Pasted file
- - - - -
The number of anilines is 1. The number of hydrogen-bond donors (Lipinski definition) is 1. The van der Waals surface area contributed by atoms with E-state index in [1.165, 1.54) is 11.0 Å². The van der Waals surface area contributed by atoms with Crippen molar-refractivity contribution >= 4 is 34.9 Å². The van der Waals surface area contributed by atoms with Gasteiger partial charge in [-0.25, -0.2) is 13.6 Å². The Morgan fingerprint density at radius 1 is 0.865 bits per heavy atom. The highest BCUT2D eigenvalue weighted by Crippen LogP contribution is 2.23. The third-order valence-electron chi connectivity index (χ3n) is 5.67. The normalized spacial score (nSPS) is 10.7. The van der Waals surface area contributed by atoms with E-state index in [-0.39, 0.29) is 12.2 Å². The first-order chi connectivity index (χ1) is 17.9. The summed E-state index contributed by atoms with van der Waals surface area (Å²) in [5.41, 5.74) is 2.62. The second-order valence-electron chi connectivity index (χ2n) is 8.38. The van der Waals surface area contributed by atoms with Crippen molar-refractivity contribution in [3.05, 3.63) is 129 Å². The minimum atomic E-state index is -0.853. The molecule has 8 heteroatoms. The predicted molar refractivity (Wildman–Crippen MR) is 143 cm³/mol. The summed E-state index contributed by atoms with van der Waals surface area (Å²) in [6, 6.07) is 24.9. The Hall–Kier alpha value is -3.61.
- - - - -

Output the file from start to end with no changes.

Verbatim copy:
The number of anilines is 1. The number of hydrogen-bond donors (Lipinski definition) is 1. The van der Waals surface area contributed by atoms with E-state index in [1.165, 1.54) is 11.0 Å². The van der Waals surface area contributed by atoms with Crippen molar-refractivity contribution >= 4 is 34.9 Å². The van der Waals surface area contributed by atoms with Gasteiger partial charge in [-0.25, -0.2) is 13.6 Å². The Morgan fingerprint density at radius 1 is 0.865 bits per heavy atom. The highest BCUT2D eigenvalue weighted by Crippen LogP contribution is 2.23. The third-order valence-electron chi connectivity index (χ3n) is 5.67. The normalized spacial score (nSPS) is 10.7. The van der Waals surface area contributed by atoms with E-state index in [-0.39, 0.29) is 12.2 Å². The first-order chi connectivity index (χ1) is 17.9. The summed E-state index contributed by atoms with van der Waals surface area (Å²) in [5.41, 5.74) is 2.62. The second-order valence-electron chi connectivity index (χ2n) is 8.38. The van der Waals surface area contributed by atoms with Crippen molar-refractivity contribution in [3.05, 3.63) is 129 Å². The minimum atomic E-state index is -0.853. The molecule has 8 heteroatoms. The predicted molar refractivity (Wildman–Crippen MR) is 143 cm³/mol. The summed E-state index contributed by atoms with van der Waals surface area (Å²) in [6, 6.07) is 24.9. The Hall–Kier alpha value is -3.61.